• Nokia’s rebrand is designed to move further away from its mobile device and, to a lesser extent, CSP infrastructure heritage as well as to better position it to appeal to enterprise customers.
• Nokia has identified key medium and long-term trends and how it can play a role, but its B2B strategy needs to be more clearly defined.
Deciding to alter a brand as established as Nokia is not an easy decision, but the solutions vendor has done just that. At the start of 2023’s MWC event in Barcelona (Spain), the vendor has launched a new logo – albeit still with the same name. Nokia’s rational for doing this is clear and understandable: As recognizable as the blue Nokia logo is, it is also irrevocably associated with the company’s heritage as the dominant player in the pre-smartphone mobile handset market.
Nokia’s market focus has shifted and its President and CEO, Pekka Lundmark, has highlighted that sales to enterprises, rather than to telecoms service providers (SPs), would be the biggest area of growth (if not the largest percentage of overall revenues) in Nokia’s future up to 2030. Enterprise sales currently account for around 8% of its revenues, but Lundmark expects that to quickly grow into a double-digit percentage after 21% growth in enterprise sales in 2022, including 49% year-on-year growth in Q4 2022.
Nokia’s pitch to enterprises is potentially compelling. Nokia highlighted its long-term partnership with Bosch among others. In terms of technology, Nokia’s portfolio includes areas such as mobile private networking, 5G, network edge, orchestration, WAN, and LAN, which put it in a strong position to help enterprises achieve transformation in areas such as Industry 4.0 and the metaverse. Nokia can highlight that it is building real-world use cases in these areas, and it is already the most mobile private network customer of any vendor and of any provider with 561 enterprises so far, alongside a strong sales pipeline.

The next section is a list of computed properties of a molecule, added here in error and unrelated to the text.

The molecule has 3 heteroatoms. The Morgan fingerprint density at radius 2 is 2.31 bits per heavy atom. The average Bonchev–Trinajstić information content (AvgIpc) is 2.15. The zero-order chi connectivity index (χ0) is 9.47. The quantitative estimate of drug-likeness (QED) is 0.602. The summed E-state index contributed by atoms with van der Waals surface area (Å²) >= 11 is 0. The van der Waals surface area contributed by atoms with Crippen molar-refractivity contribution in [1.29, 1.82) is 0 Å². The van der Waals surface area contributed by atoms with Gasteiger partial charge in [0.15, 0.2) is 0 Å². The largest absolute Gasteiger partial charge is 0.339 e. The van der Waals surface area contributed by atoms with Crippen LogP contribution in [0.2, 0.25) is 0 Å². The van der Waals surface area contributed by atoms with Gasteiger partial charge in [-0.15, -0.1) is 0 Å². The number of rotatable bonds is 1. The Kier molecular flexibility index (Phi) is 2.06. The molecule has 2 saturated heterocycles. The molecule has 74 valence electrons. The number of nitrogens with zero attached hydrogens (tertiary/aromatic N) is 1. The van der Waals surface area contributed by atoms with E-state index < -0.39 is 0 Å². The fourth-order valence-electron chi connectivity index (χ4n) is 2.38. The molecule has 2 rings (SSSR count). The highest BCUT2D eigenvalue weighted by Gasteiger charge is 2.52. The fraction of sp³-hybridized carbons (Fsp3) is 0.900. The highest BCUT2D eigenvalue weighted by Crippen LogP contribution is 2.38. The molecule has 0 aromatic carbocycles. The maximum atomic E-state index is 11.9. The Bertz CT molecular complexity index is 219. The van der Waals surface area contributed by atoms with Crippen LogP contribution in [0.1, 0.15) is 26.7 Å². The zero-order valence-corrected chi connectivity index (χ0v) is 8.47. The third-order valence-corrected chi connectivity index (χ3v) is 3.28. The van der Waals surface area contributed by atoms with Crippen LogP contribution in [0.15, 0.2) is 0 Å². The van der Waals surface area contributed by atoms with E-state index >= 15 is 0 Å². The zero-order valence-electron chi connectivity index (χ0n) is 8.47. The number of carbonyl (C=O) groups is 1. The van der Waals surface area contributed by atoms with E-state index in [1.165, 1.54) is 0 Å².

The challenge for Nokia will be in gaining mindshare among enterprises and being seen as a solutions provider more than a technology vendor. The rebranding is a part of this process underlining that the old B2C Nokia of the 3210 days is gone. Nokia will invest in the new branding with advertising aimed at enterprises more than SPs. The provider wants to position itself as the head of a digital ecosystem – a provider of art of the technology stack and a unifier of the whole stack.
This is a grand ambition and Nokia will support it by investment in automating its sales and provisioning processes to make it easier for enterprises to consume its services. It will also invest in APIs both to enable integration between its own and partner platforms as well as in the longer term to enable developers to consume network resources on as on-demand basis – something that Nokia sees a critical to increasing its relevance, and the relevance of next-generation of technologies such as 6G, to enterprises.
What is less clear is how Nokia will address the enterprise market. Its direct sales and professional services capabilities are not yet sufficient to support significant growth. Nokia is proposing a partnership model, and one that takes it beyond working with service providers. This is understandable as SPs are not likely to be the primary beneficiaries of next phase of the digital revolution. But even in new partnerships with global, regional, and vertical system integrators for example, it is not clear what Nokia’s role will be beyond being a technology partner.
Nokia’s rebrand has been well-executed with credible thinking underpinning much of it. But there are key details that will need to be reconciled if the provider is to be fully successful.